Chronic Spontaneous Urticaria (Persistent Hives) Study for Adults
Why are we doing this research?
Cincinnati Children’s is conducting a research study, sometimes known as a clinical trial or clinical study, to learn more about whether the study drug benralizumab works, and to see how safe it is for people with chronic spontaneous urticaria (CSU), which is a form of persistent hives. Benralizumab, in this study, is considered experimental since it is not approved by any health authority for patients with CSU. It is, however, approved for use in patients with severe eosinophilic asthma.
Who can participate?
Adults who have been diagnosed with CSU who experience itching and wheals (hives) for at least 6 weeks despite taking an antihistamine may be eligible to participate.
- Adult Studies
What will happen in the study?
This study includes at least 16 visits over approximately 60 weeks (one visit approximately every 4 weeks). During the first 24 weeks of the study, you have a 75% chance of receiving the study drug, benralizumab, and a 25% chance of receiving a placebo.
During the following 28 weeks of the study, all participants will receive active study drug. During the first two weeks, you will receive 2 injections at study visits and after the first 12 weeks you will receive 1 injection per study visit. After each injection, you will be required to stay at Cincinnati Children’s for at least 1 hour to ensure you do not have any reactions.
During your time in the study, we will complete the following:
- Ask about your medical history and your current and past medications and treatments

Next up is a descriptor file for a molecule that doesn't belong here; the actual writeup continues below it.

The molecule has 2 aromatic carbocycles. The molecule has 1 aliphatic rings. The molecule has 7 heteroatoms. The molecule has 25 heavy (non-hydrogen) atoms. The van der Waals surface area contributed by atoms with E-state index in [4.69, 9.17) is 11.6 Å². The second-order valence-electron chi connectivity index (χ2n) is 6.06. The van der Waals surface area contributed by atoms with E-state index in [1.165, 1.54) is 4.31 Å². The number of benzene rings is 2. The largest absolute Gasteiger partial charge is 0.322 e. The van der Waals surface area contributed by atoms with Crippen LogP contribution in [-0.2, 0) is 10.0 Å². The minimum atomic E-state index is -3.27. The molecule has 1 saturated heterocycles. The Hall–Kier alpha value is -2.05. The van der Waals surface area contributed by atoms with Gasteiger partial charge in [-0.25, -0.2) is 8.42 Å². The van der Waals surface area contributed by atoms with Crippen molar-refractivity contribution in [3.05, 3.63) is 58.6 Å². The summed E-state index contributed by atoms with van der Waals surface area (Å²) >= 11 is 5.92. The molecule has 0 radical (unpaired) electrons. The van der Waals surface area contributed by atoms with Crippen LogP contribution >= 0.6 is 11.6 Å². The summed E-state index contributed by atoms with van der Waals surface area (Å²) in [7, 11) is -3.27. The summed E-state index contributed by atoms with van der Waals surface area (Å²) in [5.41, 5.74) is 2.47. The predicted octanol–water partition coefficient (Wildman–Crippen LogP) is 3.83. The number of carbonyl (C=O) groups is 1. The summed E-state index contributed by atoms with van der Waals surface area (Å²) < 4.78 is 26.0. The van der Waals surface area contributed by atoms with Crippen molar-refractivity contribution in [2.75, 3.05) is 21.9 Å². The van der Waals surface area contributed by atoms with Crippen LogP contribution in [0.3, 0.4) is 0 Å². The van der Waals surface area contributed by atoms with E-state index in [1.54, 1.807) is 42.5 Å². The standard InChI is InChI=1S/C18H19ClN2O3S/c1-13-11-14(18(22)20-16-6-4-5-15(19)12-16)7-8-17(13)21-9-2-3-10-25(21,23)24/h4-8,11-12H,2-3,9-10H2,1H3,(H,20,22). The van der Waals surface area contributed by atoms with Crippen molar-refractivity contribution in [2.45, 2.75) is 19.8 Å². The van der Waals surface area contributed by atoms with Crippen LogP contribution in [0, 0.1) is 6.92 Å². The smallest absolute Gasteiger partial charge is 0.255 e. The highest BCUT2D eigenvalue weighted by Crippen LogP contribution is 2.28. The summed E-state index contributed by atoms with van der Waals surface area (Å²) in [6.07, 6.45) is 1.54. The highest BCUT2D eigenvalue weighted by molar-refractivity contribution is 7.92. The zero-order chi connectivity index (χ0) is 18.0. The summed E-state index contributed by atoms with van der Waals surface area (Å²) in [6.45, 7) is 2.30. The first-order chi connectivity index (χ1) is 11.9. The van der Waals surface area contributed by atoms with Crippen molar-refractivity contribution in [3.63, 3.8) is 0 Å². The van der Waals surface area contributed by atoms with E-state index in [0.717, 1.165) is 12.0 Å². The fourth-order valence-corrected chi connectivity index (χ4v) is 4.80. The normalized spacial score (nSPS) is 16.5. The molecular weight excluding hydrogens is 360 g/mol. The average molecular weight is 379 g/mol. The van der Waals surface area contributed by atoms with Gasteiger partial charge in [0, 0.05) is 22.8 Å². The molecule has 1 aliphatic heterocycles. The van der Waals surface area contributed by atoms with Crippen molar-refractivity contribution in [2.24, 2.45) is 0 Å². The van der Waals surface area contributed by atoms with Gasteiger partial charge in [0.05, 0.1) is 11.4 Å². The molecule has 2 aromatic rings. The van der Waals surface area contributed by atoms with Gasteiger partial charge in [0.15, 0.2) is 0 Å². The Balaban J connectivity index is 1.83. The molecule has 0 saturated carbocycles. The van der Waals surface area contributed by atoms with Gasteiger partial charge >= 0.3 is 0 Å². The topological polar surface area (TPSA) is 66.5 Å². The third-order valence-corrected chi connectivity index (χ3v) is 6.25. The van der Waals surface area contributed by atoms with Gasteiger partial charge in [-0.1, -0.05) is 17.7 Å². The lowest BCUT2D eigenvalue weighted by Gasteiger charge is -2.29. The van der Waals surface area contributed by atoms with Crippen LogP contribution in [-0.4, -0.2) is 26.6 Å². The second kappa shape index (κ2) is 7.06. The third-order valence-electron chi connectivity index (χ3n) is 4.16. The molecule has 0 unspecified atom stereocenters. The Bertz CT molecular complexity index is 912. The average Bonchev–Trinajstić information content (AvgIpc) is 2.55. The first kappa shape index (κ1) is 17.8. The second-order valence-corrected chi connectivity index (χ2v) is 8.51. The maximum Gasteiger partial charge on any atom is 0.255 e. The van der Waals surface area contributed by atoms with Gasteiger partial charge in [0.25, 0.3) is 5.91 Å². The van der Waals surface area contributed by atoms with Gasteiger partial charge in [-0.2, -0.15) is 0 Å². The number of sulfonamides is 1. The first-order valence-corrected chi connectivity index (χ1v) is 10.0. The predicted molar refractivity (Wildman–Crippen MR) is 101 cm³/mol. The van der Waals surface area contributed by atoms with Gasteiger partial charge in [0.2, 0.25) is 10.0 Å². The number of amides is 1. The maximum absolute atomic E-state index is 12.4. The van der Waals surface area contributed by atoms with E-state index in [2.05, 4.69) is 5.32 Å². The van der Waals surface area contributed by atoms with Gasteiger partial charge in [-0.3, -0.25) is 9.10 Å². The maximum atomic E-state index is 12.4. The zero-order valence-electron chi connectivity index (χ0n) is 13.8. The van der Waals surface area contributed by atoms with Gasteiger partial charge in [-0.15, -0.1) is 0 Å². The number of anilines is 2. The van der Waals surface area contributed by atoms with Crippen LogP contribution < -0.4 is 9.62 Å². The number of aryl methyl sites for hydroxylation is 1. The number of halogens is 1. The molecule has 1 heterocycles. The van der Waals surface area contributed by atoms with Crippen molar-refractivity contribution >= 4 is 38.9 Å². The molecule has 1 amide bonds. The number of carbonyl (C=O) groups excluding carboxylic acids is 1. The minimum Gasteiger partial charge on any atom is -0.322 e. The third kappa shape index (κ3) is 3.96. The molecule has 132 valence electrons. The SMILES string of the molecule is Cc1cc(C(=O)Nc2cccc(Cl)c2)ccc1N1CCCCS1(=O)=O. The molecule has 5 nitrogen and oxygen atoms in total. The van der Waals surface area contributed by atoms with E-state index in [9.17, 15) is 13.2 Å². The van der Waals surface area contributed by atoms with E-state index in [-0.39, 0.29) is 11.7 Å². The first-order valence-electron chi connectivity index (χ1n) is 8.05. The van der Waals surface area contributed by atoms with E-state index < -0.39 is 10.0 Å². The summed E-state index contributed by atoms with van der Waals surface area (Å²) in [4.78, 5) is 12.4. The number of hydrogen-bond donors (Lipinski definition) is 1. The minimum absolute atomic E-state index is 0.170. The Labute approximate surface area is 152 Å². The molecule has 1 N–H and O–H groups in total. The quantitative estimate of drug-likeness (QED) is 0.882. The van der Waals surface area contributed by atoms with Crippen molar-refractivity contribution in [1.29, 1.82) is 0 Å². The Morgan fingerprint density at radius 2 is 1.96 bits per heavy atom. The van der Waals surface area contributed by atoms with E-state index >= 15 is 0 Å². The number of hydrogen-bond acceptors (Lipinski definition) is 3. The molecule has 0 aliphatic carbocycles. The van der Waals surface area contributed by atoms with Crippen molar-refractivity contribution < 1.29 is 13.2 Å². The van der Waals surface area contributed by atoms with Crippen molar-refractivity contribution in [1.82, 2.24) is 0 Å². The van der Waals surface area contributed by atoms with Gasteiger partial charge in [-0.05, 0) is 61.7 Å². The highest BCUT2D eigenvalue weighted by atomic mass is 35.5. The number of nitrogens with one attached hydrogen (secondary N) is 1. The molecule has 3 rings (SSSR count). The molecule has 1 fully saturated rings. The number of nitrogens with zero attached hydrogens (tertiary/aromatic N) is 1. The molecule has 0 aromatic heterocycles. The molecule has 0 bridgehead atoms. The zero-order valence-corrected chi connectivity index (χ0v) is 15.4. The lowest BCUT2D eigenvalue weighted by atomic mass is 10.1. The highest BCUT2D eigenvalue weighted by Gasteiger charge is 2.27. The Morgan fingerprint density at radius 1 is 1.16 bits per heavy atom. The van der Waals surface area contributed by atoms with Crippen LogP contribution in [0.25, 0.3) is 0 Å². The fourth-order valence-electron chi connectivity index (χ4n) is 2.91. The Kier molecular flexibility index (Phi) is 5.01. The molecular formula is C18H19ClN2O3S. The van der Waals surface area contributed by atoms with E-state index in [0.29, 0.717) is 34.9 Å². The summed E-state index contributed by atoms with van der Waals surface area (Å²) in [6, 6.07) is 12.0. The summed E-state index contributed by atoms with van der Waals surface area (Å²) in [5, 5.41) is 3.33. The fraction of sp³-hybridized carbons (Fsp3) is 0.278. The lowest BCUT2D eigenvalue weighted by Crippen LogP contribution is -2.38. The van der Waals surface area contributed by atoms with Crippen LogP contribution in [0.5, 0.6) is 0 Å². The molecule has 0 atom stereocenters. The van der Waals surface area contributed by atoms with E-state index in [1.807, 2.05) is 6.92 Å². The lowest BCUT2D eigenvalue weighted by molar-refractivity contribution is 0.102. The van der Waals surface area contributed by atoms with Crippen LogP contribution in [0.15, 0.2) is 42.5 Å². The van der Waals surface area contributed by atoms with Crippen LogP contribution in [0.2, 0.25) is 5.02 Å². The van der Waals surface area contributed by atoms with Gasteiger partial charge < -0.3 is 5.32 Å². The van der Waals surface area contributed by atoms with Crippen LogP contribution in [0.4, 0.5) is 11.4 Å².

- Collect your vital signs
- Perform a physical examination
- Perform an electrocardiogram to see how your heart works
- Collect blood samples
- Perform a skin biopsy
- Administer the study drug via an injection
- Ask you to complete questionnaires
What are the good things that can happen from this research?
It is possible that participants may see improvement in symptoms when taking the study drug. The information obtained during this study may help better treat patients with CSU in the future.
What are the bad things that can happen from this research?
Participants may have side effects while in this study. With any drug, unusual, unexpected or previously not reported reactions and side effects may occur. Possible side effects that may occur that have been seen in 3% or more patients include headaches, sinus infection, common cold, worsening asthma, bronchitis, the flu, increased blood pressure, upper respiratory tract infection, and nasal congestion. We will discuss possible risks and discomforts in further detail with those interested in learning more about the study.
Will you/your child be paid to be in this research study?
You will receive up to $1,150 for completing 16 study visits over 1 year and 3 months.